I couldn’t help but answer the question below when I visited Quora yesterday:
‘How do you wean an 18 month old off breastfeeding during the night when he is waking up screaming and flailing around?’
Ha ha, this took me back to a similar time when I was a new mother and constantly tired. Our eldest son Leon refused to sleep for any length of time, and this carried on for about two years. He hated to be left alone to go to sleep on his own, and we always had to get him to sleep by putting him in his pushchair and rocking it backwards and forwards.
Every time he woke up at night, Sam or I would get up, give Leon a bottle of milk if he was hungry, and then rock him back to sleep again in the pram. This could happen several times every night, and we were both on our knees with tiredness. The screaming was relentless if we put him down awake in the cot, and the constant broken nights wore us out until we were both snapping at each other out of exhaustion.
One night when Leon was about two years old, it was Sam’s turn to rock the pram backwards and forwards. He stumbled out of bed and I fell back asleep. In the morning the alarm woke us up, and I couldn’t hear any screaming. I looked over at Sam in amazement.
“He’s still asleep!”
“Probably, yeah.” Came the muffled reply. “He’s sleeping it off.”
“Sleeping what off?” I sat up in bed, worried.
“He asked me for a little drop of whisky in his milk, so I gave it to him.”
“You did what?” I was livid. “You can’t give whisky to a toddler! He might be dead in there! I can’t look! You’ll have to go and see!”
Sam is very resourceful, inventive, and can find a practical solution quite quickly if there’s a crisis. He shrugged and did not seem at all perturbed.
“It was only a few drops. He’ll be fine.”
Up he got and peered into the nursery. The noise of the door opening woke Leon and started him off screaming. Sam picked him up, changed his nappy, and brought him out into the kitchen.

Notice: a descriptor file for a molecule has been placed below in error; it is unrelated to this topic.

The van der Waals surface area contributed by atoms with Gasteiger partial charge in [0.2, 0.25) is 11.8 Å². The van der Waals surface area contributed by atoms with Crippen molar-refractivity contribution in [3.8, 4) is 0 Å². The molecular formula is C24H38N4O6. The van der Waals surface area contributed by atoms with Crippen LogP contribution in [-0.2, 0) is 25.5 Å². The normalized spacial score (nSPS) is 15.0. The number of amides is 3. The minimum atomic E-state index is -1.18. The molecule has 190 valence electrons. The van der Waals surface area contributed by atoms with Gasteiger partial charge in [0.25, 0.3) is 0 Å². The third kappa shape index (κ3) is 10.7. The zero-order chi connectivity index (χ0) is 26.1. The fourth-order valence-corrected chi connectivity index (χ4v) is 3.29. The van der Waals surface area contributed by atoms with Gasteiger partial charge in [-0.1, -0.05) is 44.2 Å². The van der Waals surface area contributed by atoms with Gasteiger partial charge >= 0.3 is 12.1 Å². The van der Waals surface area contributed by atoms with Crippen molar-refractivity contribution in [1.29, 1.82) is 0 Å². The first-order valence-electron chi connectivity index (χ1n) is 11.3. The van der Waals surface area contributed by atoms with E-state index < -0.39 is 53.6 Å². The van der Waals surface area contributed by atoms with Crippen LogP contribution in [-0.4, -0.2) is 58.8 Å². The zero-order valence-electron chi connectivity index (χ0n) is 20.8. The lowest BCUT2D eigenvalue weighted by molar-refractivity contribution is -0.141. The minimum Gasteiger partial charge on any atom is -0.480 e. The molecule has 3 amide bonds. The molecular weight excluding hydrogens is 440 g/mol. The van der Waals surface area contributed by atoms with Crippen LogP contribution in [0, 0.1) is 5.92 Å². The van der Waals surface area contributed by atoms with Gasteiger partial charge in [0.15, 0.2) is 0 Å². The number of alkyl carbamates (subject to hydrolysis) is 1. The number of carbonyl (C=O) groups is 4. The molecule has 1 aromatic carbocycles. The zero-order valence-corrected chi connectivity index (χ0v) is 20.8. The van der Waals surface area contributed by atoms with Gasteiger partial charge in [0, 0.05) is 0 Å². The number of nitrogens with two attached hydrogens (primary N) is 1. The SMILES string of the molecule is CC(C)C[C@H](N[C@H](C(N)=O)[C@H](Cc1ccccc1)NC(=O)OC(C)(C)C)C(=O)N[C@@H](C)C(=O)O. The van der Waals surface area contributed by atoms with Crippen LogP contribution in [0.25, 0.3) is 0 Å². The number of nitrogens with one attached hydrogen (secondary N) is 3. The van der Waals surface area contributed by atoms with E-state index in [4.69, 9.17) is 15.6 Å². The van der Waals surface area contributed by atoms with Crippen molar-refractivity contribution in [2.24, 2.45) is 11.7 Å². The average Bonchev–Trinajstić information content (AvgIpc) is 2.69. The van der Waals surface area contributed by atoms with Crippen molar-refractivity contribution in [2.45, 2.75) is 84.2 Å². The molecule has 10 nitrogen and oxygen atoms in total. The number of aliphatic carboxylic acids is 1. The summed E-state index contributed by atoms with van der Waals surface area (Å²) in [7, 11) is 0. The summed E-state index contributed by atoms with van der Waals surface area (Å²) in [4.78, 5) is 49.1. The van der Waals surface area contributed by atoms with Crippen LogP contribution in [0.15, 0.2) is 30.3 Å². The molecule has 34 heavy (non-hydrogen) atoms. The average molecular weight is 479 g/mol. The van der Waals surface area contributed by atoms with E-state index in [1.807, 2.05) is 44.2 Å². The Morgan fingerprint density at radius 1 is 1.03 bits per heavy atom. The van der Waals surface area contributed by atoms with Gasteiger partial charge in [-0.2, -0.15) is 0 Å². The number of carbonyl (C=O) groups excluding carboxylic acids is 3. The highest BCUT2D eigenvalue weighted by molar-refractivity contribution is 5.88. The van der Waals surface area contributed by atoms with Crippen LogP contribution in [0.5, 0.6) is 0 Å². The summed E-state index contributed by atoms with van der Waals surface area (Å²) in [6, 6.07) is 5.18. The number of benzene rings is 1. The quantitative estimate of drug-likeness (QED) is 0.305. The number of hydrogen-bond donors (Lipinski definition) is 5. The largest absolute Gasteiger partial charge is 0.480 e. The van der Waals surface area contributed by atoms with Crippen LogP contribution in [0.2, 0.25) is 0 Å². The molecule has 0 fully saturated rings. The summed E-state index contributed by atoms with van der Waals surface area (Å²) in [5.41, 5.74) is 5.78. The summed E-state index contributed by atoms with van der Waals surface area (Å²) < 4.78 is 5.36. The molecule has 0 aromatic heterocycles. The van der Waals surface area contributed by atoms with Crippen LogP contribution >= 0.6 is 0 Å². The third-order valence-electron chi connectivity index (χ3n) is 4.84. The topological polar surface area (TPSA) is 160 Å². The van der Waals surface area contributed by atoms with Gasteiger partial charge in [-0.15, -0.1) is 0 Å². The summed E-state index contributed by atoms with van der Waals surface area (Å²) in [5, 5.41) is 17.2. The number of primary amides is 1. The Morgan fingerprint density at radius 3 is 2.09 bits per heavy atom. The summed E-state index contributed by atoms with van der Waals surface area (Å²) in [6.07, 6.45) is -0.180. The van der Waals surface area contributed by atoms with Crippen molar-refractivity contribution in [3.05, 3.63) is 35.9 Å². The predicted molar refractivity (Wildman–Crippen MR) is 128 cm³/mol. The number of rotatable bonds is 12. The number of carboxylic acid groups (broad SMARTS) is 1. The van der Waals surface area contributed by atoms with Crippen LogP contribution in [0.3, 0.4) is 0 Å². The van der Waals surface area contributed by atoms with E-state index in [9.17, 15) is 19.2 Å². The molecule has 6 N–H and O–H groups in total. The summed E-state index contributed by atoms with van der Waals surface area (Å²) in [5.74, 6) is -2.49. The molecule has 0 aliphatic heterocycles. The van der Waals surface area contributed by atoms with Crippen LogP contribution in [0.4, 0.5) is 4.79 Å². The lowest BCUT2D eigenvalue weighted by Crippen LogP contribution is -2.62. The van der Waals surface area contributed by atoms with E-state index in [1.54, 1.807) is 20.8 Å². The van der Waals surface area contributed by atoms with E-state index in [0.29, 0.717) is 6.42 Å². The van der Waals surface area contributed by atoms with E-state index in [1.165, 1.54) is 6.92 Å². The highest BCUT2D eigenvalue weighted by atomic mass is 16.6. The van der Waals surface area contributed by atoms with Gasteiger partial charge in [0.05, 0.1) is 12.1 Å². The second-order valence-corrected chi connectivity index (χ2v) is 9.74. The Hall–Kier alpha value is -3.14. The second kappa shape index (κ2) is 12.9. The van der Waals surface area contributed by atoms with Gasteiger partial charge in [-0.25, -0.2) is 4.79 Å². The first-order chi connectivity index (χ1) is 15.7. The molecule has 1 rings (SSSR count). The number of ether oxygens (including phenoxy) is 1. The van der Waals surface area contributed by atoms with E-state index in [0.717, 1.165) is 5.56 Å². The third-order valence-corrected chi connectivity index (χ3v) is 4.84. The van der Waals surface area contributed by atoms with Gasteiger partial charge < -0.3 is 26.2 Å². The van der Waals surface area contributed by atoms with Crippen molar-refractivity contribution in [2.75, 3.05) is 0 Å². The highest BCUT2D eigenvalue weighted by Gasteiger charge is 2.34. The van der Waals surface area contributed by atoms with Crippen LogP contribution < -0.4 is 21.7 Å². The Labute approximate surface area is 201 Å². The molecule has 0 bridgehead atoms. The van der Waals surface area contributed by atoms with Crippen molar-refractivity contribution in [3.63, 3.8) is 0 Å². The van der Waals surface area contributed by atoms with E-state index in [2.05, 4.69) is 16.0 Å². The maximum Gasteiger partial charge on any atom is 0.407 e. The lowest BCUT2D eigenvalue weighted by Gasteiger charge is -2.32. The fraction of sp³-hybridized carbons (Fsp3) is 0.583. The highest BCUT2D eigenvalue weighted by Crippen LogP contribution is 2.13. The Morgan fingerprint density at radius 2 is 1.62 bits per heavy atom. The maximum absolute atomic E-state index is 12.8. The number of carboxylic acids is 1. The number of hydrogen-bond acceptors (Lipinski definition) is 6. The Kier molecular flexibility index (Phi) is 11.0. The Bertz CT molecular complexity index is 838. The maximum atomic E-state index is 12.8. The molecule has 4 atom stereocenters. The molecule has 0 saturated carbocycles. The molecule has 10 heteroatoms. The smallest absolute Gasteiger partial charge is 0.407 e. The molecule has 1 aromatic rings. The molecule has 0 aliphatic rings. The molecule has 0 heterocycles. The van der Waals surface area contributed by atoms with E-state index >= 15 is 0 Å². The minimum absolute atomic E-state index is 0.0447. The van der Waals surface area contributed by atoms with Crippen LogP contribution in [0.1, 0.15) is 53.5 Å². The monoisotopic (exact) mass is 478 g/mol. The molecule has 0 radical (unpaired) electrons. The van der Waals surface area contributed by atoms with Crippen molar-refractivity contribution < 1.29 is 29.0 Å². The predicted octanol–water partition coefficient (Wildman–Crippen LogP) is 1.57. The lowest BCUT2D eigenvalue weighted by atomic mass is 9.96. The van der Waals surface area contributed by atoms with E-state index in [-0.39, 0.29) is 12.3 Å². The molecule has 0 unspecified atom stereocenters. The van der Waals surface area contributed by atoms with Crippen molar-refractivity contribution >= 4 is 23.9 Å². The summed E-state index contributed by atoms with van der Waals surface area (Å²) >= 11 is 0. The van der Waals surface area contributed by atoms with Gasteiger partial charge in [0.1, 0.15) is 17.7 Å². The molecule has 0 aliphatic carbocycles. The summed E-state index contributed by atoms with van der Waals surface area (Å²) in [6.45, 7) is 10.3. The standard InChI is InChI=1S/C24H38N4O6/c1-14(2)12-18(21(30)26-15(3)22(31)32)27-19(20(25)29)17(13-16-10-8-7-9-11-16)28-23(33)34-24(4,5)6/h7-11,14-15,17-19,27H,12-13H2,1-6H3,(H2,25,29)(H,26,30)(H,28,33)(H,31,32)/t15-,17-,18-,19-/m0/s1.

“He’s got a hangover now!” I sat Leon in his highchair. “And it’s all your fault!”
That night was a turning point. I forbade Sam to give Leon any more whisky, and we decided that unless we let him scream himself to sleep, then we’d still be rocking him when he was 16. We lived in a flat, and I knocked on the neighbours’ doors to warn them to put their earplugs in round about 7pm as we were going to let Leon scream it out. One of our neighbours was an elderly lady who had brought up 5 children of her own, and she confirmed that she had done exactly the same thing for two of her sons who had never wanted to go to sleep on their own. I was reassured by this, especially when she told me that the boys never remembered screaming themselves to sleep when they were older.
It was hell for 6 weeks, but by the end of it we could lay Leon down in his cot and he’d go to sleep. We went in a few times during the nightly hour or two of screaming to reassure him we were still there and sometimes he had a drink of water, but we didn’t pick him up. Leon is 35 now and of course doesn’t remember any of it.
When we had Marc we had to do it all over again, but this time Marc was only about eight months old and it didn’t take so long. Marc would scream until he vomited. We’d bathe him, feed him again, and then lay him back down in the cot and he’d sleep for the rest of the night. It became a nightly ritual for about three weeks until he got used to going to sleep on his own. All that screaming wore him out.
So, to all you exhausted parents of toddlers out there, you’ve probably just got to endure the screaming, unless you’re prepared to forego any proper sleep. For all those parents whose infants lay down in their cots and immediately close their eyes – you don’t know how lucky you are!
As late as 8 or 9 years old I can remember waking up in the middle of the night, calling out for my mother, and asking if I could get into her bed. Bless her, the answer was always in the affirmative. Dad would stumble into my bed, and I’d hop into their double bed. For years Dad never knew which bed he’d wake up in.
Do you have to play night manoeuvres? How do (or did) you get your children to sleep?